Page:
A rare sketch for a known canvas, “Evening, Pine Island” exceeded expectations, selling for $1.68 million in the live auction on December 1st, 2022. This painting and “Petawawa Gorges” by Thomson, both offered in the Live Auction of An Important Private Collection of Canadian Art, are two of the top five paintings by the artist to meet the top end of the estimate at auction.

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Tom Thomson
(1877 - 1917)

Tom Thomson was born near Claremont, Ontario and grew up in Leith, near Owen Sound. After moving to Toronto, his early career was spent as a commercial artist at Grip Ltd., the commercial design firm where he first met MacDonald, Harris, Jackson, Lismer and others. By 1911, Thomson was making regular sketching trips to areas north of Toronto and, in 1912, he made the first of many trips to Algonquin Park.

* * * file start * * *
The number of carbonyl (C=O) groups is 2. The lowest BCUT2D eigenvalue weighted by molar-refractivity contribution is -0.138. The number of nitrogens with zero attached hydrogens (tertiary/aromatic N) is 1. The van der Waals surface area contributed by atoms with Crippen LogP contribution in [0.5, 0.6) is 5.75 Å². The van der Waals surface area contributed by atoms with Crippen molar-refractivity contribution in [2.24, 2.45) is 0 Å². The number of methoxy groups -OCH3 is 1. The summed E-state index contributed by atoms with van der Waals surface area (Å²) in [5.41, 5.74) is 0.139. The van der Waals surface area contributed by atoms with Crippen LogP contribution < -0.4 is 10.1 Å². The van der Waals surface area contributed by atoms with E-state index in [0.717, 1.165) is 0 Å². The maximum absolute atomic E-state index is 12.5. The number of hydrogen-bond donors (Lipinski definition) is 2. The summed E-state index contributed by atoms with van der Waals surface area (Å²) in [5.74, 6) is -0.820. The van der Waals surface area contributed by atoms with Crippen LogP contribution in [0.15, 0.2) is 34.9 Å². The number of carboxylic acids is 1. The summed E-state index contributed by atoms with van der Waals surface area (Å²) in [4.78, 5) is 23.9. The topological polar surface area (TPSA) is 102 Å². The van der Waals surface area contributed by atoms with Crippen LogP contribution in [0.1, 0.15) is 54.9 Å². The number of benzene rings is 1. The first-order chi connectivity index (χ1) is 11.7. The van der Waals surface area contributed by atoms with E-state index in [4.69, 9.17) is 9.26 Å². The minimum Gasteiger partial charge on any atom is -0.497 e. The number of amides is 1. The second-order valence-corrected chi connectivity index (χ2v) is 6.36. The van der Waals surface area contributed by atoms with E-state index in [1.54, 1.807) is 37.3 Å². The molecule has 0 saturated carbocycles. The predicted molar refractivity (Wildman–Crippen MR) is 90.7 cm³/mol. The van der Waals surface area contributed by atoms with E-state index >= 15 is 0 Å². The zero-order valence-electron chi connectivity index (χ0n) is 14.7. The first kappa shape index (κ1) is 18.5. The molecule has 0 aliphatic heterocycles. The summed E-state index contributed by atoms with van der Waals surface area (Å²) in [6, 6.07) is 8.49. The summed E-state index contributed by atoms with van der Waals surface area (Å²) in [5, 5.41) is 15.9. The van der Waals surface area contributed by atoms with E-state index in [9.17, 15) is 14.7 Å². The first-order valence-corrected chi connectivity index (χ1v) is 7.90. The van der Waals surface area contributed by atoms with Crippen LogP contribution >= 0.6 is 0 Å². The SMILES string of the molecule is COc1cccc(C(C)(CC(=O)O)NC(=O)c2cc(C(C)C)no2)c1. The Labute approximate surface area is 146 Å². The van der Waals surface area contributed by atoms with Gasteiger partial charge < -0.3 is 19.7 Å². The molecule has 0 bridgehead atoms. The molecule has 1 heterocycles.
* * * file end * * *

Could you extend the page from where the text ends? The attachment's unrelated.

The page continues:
As well as being an artist, Tom Thomson was an avid outdoorsman and Algonquin Park soon became his favourite place to paint. His enthusiasm for its quiet, untouched landscape with its changing moods and bright fall colours inspired other artists to explore the region. After 1914, Tom Thomson spent most of his time painting in Algonquin, except during the coldest winter months. It was during this period that he produced the bulk of his paintings of this rugged northern landscape. Thomson's brief, but prolific, career as an artist came to a premature end when he drowned in Canoe Lake in 1917, just three years before the Group of Seven held their first exhibition. His artistic achievement was to remain an inspirational force to other Group members.